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Sharpe's Escape (Richard Sharpe (chronological order) #10)

4.07  ·  Rating Details  ·  5,037 Ratings  ·  102 Reviews
It is 1810, and in Napoleon's determination to conquer Portugal -- and push the British back to the sea -- he sends his largest army yet across the Spanish frontier. But between the Portuguese border and Napoleon's seemingly certain victory are two obstacles -- a wasted land, stripped of food by Wellington's orders, and Captain Richard Sharpe.

But Sharpe is in trouble. The
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Published April 27th 2004 by HarperAudio (first published 2004)
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Jul 08, 2015 Nate rated it liked it  ·  review of another edition
It's still 1810 and we're still in Iberia slugging it out with the French in the Peninsular War. This is probably the fourth or fifth Sharpe book in the aforementioned setting and while things are wearing a bit thin, this was still fun. Honestly, the worst thing I'm ever gonna probably say about a Sharpe book was that "it was fun." Okay, I just looked at the rest of the settings of the rest of the series and there's like fucking eight more Peninsular I should probably resign myself ...more
May 31, 2013 Algernon rated it really liked it  ·  review of another edition
Shelves: 2013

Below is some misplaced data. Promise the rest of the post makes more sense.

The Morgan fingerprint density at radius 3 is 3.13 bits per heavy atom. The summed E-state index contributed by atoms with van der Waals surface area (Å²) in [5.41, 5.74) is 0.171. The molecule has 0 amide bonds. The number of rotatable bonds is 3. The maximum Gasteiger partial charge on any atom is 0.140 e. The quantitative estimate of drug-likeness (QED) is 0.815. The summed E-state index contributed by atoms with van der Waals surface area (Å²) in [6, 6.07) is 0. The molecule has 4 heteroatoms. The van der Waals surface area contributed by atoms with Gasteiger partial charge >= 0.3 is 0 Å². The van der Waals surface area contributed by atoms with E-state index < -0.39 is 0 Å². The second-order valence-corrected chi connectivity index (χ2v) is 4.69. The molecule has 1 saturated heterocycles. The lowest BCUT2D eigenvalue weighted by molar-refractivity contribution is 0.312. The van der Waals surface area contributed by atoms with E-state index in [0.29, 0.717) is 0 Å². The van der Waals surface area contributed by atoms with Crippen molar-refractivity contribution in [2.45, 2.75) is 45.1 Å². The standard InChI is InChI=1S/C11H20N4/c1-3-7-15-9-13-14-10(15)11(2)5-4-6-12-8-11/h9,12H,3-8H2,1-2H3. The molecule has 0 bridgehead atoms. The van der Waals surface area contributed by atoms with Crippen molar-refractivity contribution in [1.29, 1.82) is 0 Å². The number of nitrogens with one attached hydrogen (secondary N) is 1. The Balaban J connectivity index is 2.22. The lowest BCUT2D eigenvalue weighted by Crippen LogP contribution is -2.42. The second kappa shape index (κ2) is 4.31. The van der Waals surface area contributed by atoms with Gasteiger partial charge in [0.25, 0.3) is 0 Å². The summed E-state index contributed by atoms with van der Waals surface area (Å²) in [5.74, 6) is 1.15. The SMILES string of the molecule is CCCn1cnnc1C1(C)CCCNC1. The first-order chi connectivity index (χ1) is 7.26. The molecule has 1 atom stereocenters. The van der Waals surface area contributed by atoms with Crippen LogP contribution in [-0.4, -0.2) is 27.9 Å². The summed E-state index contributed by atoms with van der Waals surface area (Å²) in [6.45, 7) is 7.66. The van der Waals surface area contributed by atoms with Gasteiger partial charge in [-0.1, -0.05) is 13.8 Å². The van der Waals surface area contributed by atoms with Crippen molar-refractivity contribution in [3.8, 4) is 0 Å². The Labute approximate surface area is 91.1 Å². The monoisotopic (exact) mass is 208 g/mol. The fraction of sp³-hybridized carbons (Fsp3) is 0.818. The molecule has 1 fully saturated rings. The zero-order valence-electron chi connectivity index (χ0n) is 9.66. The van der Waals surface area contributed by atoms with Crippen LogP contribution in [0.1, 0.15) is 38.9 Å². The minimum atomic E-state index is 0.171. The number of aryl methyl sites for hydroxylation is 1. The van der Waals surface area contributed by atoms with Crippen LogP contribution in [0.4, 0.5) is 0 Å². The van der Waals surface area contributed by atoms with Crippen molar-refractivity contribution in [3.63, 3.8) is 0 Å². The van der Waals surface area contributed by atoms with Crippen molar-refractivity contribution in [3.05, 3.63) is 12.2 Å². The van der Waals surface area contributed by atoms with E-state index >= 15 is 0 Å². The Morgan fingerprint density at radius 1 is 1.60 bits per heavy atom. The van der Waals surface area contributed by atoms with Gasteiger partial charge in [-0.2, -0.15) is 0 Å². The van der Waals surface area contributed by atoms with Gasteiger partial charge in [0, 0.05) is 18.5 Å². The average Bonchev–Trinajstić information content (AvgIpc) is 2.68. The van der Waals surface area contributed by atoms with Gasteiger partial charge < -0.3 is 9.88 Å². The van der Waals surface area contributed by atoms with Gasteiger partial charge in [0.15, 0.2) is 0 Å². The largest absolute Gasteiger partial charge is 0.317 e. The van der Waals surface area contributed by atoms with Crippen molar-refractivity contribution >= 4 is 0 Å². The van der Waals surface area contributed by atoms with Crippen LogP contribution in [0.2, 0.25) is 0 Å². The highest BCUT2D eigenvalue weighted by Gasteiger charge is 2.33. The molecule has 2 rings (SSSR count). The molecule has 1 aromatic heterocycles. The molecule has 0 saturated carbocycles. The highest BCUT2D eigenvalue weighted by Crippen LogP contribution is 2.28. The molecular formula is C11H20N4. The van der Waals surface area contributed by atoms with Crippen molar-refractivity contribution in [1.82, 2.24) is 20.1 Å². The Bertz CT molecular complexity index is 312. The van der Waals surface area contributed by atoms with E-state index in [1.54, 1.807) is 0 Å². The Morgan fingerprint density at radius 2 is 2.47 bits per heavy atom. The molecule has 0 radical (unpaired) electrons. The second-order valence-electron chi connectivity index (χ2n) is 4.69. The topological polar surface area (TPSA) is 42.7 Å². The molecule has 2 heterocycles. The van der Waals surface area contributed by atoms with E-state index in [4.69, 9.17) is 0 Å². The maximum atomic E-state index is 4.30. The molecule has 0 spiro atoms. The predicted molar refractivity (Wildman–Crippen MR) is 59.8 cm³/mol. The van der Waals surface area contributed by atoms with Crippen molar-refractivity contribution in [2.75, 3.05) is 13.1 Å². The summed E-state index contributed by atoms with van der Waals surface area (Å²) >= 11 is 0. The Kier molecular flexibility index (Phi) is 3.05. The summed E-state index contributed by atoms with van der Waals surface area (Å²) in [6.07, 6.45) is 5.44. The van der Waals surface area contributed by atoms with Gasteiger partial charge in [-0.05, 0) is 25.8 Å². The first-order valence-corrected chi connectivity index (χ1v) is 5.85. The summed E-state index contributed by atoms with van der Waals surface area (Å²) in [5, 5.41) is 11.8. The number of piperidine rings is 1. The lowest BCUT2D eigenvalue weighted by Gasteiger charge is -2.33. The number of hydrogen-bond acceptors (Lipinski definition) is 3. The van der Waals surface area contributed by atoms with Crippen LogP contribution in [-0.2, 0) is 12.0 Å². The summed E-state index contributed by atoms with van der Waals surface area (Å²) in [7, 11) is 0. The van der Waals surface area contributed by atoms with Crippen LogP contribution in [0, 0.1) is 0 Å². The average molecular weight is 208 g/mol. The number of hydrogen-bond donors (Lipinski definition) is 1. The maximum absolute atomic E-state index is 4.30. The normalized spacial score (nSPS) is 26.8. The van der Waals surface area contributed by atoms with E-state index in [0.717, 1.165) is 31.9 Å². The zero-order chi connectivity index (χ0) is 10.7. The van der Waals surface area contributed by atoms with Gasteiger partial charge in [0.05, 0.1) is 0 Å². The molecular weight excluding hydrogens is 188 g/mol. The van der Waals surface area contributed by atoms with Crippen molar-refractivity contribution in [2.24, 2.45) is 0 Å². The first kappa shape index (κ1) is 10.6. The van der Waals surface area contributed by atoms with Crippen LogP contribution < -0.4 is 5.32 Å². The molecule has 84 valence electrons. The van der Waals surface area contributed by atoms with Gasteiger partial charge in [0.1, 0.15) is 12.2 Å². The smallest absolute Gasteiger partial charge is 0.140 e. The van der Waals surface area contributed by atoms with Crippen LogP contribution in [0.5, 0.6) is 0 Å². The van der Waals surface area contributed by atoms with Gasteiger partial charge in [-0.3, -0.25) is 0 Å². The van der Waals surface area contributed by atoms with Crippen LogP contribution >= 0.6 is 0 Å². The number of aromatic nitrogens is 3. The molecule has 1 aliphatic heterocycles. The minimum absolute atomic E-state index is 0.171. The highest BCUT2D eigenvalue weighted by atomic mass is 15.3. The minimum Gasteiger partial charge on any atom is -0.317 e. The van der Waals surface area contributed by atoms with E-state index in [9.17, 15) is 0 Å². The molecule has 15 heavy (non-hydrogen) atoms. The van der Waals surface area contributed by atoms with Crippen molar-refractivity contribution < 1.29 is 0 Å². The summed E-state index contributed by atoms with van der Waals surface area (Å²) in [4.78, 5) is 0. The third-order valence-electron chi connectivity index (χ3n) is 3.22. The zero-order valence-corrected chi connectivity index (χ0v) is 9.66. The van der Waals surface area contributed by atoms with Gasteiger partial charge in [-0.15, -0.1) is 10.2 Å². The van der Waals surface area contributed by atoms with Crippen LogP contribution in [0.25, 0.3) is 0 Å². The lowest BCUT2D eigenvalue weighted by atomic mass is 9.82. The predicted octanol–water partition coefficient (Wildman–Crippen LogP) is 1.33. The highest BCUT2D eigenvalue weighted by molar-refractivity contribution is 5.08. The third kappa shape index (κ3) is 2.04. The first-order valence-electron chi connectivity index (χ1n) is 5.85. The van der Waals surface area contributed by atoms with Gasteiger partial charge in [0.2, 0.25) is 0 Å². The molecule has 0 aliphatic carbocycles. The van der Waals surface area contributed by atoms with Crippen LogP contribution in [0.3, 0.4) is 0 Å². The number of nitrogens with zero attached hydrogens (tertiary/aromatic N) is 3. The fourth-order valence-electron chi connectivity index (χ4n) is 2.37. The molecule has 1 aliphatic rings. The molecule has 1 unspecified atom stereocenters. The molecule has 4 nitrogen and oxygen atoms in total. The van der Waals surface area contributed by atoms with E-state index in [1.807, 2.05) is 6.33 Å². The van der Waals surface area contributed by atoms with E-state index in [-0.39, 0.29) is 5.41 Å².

Keeping track of the various Sharpe books is not an easy task, as they tend to be repetitive in plot structure, usually having super-soldier Richard Sharpe caught up in a silent conflict with an officer on his own side and in an open conflict with a bully among the civilians. More often than not, there's also a damsell in distress that is about to be ravished by the bully and that will fall in love instead with the darkly handsome Sharpe.

It's easier to remember Sharpe's Escape by focusing inst
Sep 01, 2013 Bill rated it really liked it  ·  review of another edition
Shelves: war, adventure
I've enjoyed every Sharpe adventure I've read so far. This was one of the more interesting one, Sharpe once again in action in Portugal. The history very interesting, dealing with Wellington's building of a fortress-like wall along the coast to keep the French from Lisbon and also destroying crops, foodstuff, etc on the French side of the wall to starve them into submission. In the midst of this, Sharpe is involved with traitorous Portuguese, saving a lovely English girl and trying to find his w ...more
Another entertaining historical tale. Started a bit slowly with Sharpe being stuck with the Regiment but luckily circumstances intervene and Sharpe gets to go off on his own, with just a bit of help, and do what he does best. Listened to the audio version read by the always impeccable Patrick Tull.
Mar 16, 2012 Ensiform rated it really liked it  ·  review of another edition
Shelves: fiction, historical, war
In Portugal in 1810, Sharpe is cut off from his South Essex regiment (which is, naturally, to be given to a higher class commander, who is, naturally, the colonel’s brother in law, not very good at battle and also a drunkard) and finds himself with Sergeant Harper and Vincente, an old Portuguese ally, behind French lines. They pursue a Portuguese major (who is, naturally, a traitor and has colluded with the French, and has a brother who is cruel to women, particularly one pretty woman who, natur ...more